Second, Hux attempts to discern pretext in the City's reliance on the fact that she had fewer years of fire service experience than successful male candidates. To this end, she focuses her attention on a single successful candidate, Adrian Hanline. Hux and Hanline both served for a period on "squad units," small teams comprised of firefighters and medics that were eventually phased out in 1995. Hux contends that her three years of squad service should count towards her total fire service experience, as Hanline's approximately six years apparently did towards his. Hux, however, served on a squad unit at a time when its primary responsibilities pertained to EMS — in fact, as the district court explained, "90-95% of her work on the squad continued to focus exclusively on providing emergency medical services, rather than fire suppression." Hanline, by comparison, began serving on a squad at an earlier point, when it was still heavily involved in firefighting. Hanline was also promoted during the February 2002 process, which Hux does not even challenge here.

Hux further suggests that most of the calls a fire station receives are EMS-related, and that any reliance on fire suppression experience thus lacks credence. This argument must fail, for Hux essentially asks that we determine whether a Fire Department should be more concerned with firefighting or EMS. Beginning down this road — with courts acting as strategists that identify the core objectives an employer should pursue — would bring promotions decisions under the greenhorn supervision of the federal courts.

Third, Hux argues that the City's reliance on her leave time usage is pretextual because a successful candidate in the December 2002 process, John Grimsley, had also taken a similarly large amount of leave due to a major accident. This argument suffers from the same infirmity as those addressed above, because Grimsley was more qualified than Hux in almost every respect. As of December 2002, Hux had seven years of fire service experience, approximately three as a Fire Lieutenant. Grimsley, by contrast, had twenty-six years of firefighting experience, thirteen as a Fire Lieutenant. Grimsley also had far superior employment evaluations, and Fire Chief Jones determined that he gave the best interview performance of any candidate. Grimsley's leave time, like the other objections Hux raises, fails to undermine the City's contention that Hux was less qualified overall for a Fire Captain position.

Finally, Hux contests the City's citation of her emotional performance in her December 2002 interview, which the City suggests called into question Hux's level-headedness in emergency situations. Hux explains that her emotions may have gotten out of check in her December 2002 interview because she had heard rumors that she might be appointed to an office captaincy rather than a field position. She further notes that she had worked in tense situations before, occasionally as an Acting Captain. Both of these assertions do not, however, take away from the fact that as Hux acknowledges, she became visibly upset during her interview, and "it is the perception of the decision maker which is relevant." DeJarnette, 133 F.3d at 299 (internal quotation marks and alterations omitted). Interviews are an important tool that employers use to make all sorts of hiring decisions, and we may not lightly overturn the reasonable conclusions an employer reaches after actually meeting with a candidate face-to-face.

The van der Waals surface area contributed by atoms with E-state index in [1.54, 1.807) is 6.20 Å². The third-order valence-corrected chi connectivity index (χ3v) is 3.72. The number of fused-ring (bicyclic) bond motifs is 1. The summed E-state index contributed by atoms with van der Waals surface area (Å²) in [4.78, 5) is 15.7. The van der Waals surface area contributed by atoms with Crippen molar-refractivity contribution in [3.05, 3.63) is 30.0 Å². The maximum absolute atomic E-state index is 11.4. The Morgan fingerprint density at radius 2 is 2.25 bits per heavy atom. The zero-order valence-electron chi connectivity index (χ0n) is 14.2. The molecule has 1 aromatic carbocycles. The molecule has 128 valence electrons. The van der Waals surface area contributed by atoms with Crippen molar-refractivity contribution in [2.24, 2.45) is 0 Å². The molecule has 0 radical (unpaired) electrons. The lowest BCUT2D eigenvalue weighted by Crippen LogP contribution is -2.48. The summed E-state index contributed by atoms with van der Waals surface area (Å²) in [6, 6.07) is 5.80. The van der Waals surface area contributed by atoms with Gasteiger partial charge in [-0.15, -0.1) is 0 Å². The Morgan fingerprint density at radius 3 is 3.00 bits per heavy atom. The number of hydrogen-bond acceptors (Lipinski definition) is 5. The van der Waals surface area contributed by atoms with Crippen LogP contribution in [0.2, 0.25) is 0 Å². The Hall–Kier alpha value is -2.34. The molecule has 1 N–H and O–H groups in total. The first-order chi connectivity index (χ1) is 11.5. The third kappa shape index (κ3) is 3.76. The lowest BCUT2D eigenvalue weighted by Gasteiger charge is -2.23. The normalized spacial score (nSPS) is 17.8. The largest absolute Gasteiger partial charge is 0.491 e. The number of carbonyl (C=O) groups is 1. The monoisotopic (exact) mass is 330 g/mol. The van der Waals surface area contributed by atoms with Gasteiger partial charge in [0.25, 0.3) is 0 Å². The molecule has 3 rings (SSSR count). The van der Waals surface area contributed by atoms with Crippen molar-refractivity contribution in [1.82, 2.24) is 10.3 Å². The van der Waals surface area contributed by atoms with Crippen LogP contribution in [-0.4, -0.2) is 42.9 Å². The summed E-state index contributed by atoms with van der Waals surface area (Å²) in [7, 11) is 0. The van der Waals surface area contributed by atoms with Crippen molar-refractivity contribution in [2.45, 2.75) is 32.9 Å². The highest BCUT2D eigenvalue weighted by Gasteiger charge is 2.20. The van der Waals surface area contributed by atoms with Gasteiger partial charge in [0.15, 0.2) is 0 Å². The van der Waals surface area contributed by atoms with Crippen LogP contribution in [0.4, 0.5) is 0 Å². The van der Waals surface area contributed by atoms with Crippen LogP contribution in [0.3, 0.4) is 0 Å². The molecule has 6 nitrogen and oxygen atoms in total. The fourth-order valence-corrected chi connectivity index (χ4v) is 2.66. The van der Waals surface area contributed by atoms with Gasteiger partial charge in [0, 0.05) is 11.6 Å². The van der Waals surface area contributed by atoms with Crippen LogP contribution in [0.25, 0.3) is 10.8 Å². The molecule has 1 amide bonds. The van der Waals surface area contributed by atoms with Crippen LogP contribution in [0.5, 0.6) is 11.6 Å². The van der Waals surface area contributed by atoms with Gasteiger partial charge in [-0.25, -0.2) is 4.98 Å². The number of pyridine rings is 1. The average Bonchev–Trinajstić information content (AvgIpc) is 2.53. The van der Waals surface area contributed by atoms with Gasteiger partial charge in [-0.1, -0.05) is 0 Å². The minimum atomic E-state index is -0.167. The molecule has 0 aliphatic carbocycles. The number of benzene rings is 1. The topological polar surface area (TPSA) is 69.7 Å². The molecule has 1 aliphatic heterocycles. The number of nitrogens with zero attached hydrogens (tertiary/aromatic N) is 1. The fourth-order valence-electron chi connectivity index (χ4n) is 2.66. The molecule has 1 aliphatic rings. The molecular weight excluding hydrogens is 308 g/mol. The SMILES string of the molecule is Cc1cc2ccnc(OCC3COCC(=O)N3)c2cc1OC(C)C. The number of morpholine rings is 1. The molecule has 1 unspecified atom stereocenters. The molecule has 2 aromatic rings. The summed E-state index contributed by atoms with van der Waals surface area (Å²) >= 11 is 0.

Hux raises various other allegations of pretext, which we have reviewed and find to be without merit. She also contends that she can prove discrimination under the mixed-motive approach. See 42 U.S.C. § 2000e-2(m); Diamond, 416 F.3d at 317. Hux did not properly raise this theory below and the district court expressly refused to consider it. But even if Hux had diligently pursued this argument, we conclude for the reasons given above that it would not assist her here.
Finally, Hux alternatively contends that the Department denied her a promotion in later rounds of the process in retaliation for her filings with both the City and the EEOC, which alleged discrimination in earlier rounds of Fire Captain hiring. We have explained in detail, however, that both the earlier and later decisions were based on legitimate considerations which reflected neither discrimination or retaliation in the employment context.

IV.

We are sensitive to the fact that Hux was one of the first females to seek advancement in a Fire Department populated predominately by men. We certainly agree that firefighting skills are not confined to a single gender. But this proposition does not mean that the decisions in this case were improperly motivated or driven by anything other than the needs of Newport News for an effective firefighting service. In enacting Title VII, Congress sought to eliminate unlawful discrimination in the employment setting, but it did not endeavor to force employers to undergo the burdens of trial whenever a plaintiff proffered simply any response to an employer's non-discriminatory justifications. The City has offered overwhelming evidence that the successful candidates presented stronger credentials for the position plaintiff sought. In making and defending its decision, the City was entitled to focus on the applicants' qualifications taken as a whole — a judgment not rendered pretextual by the fact that one among many factors is allegedly in dispute. To preclude summary judgment here would diminish the place of qualifications in promotions decisions. The judgment of the district court is therefore

AFFIRMED.